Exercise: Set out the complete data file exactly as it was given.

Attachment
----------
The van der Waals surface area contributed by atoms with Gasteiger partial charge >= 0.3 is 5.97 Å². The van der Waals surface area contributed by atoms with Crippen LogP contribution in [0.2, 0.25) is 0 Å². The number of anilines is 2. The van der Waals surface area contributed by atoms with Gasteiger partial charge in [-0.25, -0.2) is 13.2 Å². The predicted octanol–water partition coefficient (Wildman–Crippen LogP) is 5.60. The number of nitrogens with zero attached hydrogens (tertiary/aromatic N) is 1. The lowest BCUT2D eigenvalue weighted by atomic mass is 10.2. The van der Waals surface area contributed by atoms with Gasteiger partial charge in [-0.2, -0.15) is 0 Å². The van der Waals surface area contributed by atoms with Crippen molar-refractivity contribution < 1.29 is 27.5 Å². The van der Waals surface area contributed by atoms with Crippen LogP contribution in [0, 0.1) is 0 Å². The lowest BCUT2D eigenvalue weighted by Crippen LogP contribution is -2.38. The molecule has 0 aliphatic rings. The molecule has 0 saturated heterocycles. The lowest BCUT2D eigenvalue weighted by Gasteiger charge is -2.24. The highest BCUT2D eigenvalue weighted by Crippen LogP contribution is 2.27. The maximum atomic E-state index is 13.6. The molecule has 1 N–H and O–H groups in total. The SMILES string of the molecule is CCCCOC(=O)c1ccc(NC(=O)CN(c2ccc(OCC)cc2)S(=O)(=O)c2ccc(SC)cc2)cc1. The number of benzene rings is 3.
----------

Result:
The van der Waals surface area contributed by atoms with Gasteiger partial charge >= 0.3 is 5.97 Å². The van der Waals surface area contributed by atoms with Crippen LogP contribution in [0.2, 0.25) is 0 Å². The number of anilines is 2. The van der Waals surface area contributed by atoms with Gasteiger partial charge in [-0.25, -0.2) is 13.2 Å². The predicted octanol–water partition coefficient (Wildman–Crippen LogP) is 5.60. The number of nitrogens with zero attached hydrogens (tertiary/aromatic N) is 1. The lowest BCUT2D eigenvalue weighted by atomic mass is 10.2. The van der Waals surface area contributed by atoms with Gasteiger partial charge in [-0.2, -0.15) is 0 Å². The van der Waals surface area contributed by atoms with Crippen molar-refractivity contribution < 1.29 is 27.5 Å². The van der Waals surface area contributed by atoms with Crippen LogP contribution in [0, 0.1) is 0 Å². The lowest BCUT2D eigenvalue weighted by Crippen LogP contribution is -2.38. The molecule has 0 aliphatic rings. The molecule has 0 saturated heterocycles. The lowest BCUT2D eigenvalue weighted by Gasteiger charge is -2.24. The highest BCUT2D eigenvalue weighted by Crippen LogP contribution is 2.27. The maximum atomic E-state index is 13.6. The molecule has 1 N–H and O–H groups in total. The SMILES string of the molecule is CCCCOC(=O)c1ccc(NC(=O)CN(c2ccc(OCC)cc2)S(=O)(=O)c2ccc(SC)cc2)cc1. The number of benzene rings is 3.